A layline is the path you would sail, when steering your optimal upwind or downwind course, to get around the next mark on one tack. We all know that laylines are invisible, of course, but many sailors don’t realize how much (and how often) laylines move around.
Laylines are a function of many variables such as wind direction, wind speed, sea state and current strength. Therefore, whenever there is a change in any one of these things (and they do change every moment), your layline will move. In order to make good layline choices, it’s important to keep your head out of the boat and to understand how all these variables may influence your layline calls.
Boat type – Laylines are, first and foremost, a function of your boat’s tacking and jibing angles. When you are sailing a narrow-winded Etchells, for example, you will obviously get to the layline sooner than you will in an Optimist, which tacks through about 90 degrees.
If you haven’t done so, make up a chart for your boat that lists wind velocity and your corresponding upwind and downwind angles. Combine this with tacking lines to help make layline calls in any wind condition.
Wind direction – The wind direction is almost always changing, at least a little, and this has a direct impact on the location of all your laylines. For example, if the wind direction shifts 5 degrees to the right, then the laylines will also move by 5 degrees. On a shifty day, you must be tuned in to the windshift pattern in order to make good layline calls.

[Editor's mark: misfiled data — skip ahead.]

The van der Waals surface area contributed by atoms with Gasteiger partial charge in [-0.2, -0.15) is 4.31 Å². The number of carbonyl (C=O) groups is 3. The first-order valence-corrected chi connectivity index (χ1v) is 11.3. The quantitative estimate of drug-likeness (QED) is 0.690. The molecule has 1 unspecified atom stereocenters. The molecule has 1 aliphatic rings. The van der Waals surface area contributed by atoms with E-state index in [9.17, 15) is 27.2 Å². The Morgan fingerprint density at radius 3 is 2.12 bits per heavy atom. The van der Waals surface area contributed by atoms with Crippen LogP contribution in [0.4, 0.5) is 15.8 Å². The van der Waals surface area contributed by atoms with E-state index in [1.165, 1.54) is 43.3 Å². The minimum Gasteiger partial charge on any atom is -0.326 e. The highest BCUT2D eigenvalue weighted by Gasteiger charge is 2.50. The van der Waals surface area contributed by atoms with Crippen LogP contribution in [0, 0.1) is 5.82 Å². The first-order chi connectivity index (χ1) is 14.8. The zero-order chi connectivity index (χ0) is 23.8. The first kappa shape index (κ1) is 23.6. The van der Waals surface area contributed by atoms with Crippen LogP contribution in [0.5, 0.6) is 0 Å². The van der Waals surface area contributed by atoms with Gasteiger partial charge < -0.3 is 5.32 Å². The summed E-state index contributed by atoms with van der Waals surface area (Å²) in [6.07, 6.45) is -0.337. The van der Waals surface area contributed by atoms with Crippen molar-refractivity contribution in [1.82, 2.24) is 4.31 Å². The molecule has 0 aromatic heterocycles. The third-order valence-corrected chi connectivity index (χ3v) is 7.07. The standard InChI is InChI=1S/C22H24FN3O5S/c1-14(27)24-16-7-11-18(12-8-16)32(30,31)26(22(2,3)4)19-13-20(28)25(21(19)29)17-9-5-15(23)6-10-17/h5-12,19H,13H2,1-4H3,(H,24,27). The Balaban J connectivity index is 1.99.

Leeway – One small influence on laylines is leeway (i.e. the angle between the course you’re steering and your course made good through the water). Every boat makes at least a little leeway because of the sideways push by wind and waves. This will be greatest (maybe 3 or 4 degrees) in strong wind and big waves.
Wind pressure – Wind pressure affects your boat’s tacking angle and usually has an even greater effect on your jibing angle, so it will have a corresponding impact on laylines. In light air your laylines will be wider apart because you can’t point so high (or so low downwind). As the breeze builds, laylines get narrower, especially to the leeward mark. Before calling any layline, look at how much pressure you will get on your way to the mark and make your call accordingly.
Current strength and direction – When the water is moving, this can affect laylines more than almost any other factor. Expect the greatest impact when:
• the wind is light and the current is strong; or
• the current is running at an angle that is nearly perpendicular to your layline. Note that the direction of the current may affect your layline(s) on one tack much more than on the other.
Sea state – The presence (or absence) of waves (caused by wind, motorboats or anything else) can have a significant impact on your laylines. The more chop you have, the more you will have to go for footing instead of pointing, which means your tacking (and jibing) angle, and thus your laylines, will be wider. One exception is when you have enough wind and waves to surf downwind – this will make your jibing angle surprisingly narrow and your downwind laylines correspondingly deeper. ■
This article originally appeared in David Dellenbaugh’s Speed & Smarts, The newsletter of how-to tips for racing sailors. If you want to sail faster and smarter, log onto SpeedandSmarts.com.